Navy Adm. John Aquilino, who has been tapped to lead the Indo-Pacific Command, said getting the Aegis Ashore missile defense system on Guam would be his priority, backing the position of Adm. Phillip Davidson, who will retire this year.
“Global peace and prosperity depend on our presence in the Indo-Pacific,” Aquilino told members of the Senate Armed Services Committee during his nomination hearing Tuesday.
According to the military news agency Breaking Defense, the Pentagon is pushing to get the Aegis request in the 2022 defense budget.
Aquilino, who has been nominated by President Joe Biden to succeed Davidson, said there is an urgent need to defend the Indo-Pacific region against China's persistent missile threats from a 360-degree standpoint.
“The Chinese are increasing their capability and capacity, and closing that gap," he told the committee. "We've seen aggressive actions earlier than we anticipated, whether it be on the Indian border or whether it be in Hong Kong or whether it be against the Uyghurs.”
The request for Aegis installation on Guam is a component of Davidson's Pacific Deterrence Initiative, a five-year, $27 billion proposal, submitted to the U.S. Congress earlier this month.
Aquilino described the initiative as "the foundational approach to advancing capabilities and capacity in lethality, force design and posture, logistics, exercises and experimentation, while strengthening our allies and partnerships for an integrated joint force west of the international date line.”
The plan reportedly calls for $4.6 billion in 2022. Breaking Defense reported that "lawmakers have appeared so far to support the initiative, though it remains unclear how much money they’ll put toward the project in a year when the budget is expected to remain flat."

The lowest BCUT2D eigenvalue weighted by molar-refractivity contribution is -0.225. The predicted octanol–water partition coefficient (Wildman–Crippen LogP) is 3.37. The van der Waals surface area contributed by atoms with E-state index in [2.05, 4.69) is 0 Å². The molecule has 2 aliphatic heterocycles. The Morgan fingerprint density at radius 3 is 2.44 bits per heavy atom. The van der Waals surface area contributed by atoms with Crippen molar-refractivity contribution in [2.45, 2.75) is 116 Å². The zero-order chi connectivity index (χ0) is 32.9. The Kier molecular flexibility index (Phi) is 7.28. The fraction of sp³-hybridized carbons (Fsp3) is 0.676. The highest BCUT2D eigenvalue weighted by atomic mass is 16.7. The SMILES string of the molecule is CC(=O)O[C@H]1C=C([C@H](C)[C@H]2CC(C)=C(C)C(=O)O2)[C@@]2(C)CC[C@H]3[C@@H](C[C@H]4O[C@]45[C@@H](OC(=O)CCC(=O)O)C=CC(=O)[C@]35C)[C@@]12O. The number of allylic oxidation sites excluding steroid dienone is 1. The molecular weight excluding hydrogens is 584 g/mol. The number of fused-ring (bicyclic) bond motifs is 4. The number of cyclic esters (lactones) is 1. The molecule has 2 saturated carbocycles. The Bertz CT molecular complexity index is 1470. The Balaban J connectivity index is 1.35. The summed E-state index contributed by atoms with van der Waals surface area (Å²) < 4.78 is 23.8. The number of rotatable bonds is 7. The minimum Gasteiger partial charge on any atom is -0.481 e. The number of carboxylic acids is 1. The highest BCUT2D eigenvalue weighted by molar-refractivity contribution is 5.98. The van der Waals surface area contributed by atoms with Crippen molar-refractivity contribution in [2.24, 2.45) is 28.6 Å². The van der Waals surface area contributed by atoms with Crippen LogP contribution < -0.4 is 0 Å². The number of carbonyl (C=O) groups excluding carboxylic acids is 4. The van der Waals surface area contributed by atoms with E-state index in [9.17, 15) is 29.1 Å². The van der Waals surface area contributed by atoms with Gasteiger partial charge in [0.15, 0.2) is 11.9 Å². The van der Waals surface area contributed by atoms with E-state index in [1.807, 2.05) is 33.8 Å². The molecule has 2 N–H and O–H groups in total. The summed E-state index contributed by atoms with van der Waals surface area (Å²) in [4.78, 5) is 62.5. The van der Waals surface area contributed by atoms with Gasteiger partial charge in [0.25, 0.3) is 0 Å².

Overall, the initiative proposes $350 million in 2022 for the Guam Defense System, as part of a $1.3 billion effort by 2027.
Another component of this initiative is a $197 million tactical multi-mission over-the-horizon radar for Palau. The proposed radar system is aimed at spotting air and surface targets.
During a recent virtual forum hosted by the American Enterprise Institute, Davidson made the case for building a homeland missile defense system on Guam, which he said would relieve three guided-missile destroyers from missile defense work and make them available for Navy tasking.
“The Guam defense system brings the same ability to protect Guam and the system itself as the three DDGs it would otherwise take to carry out the mission,” Davidson said.
“We need to free up those guided-missile destroyers, who have multi-mission capability to detect threats and finish threats under the sea, on the sea and above the sea, so that they can move with a mobile and maneuverable naval forces that they were designed to protect and provide their ballistic missile defense.”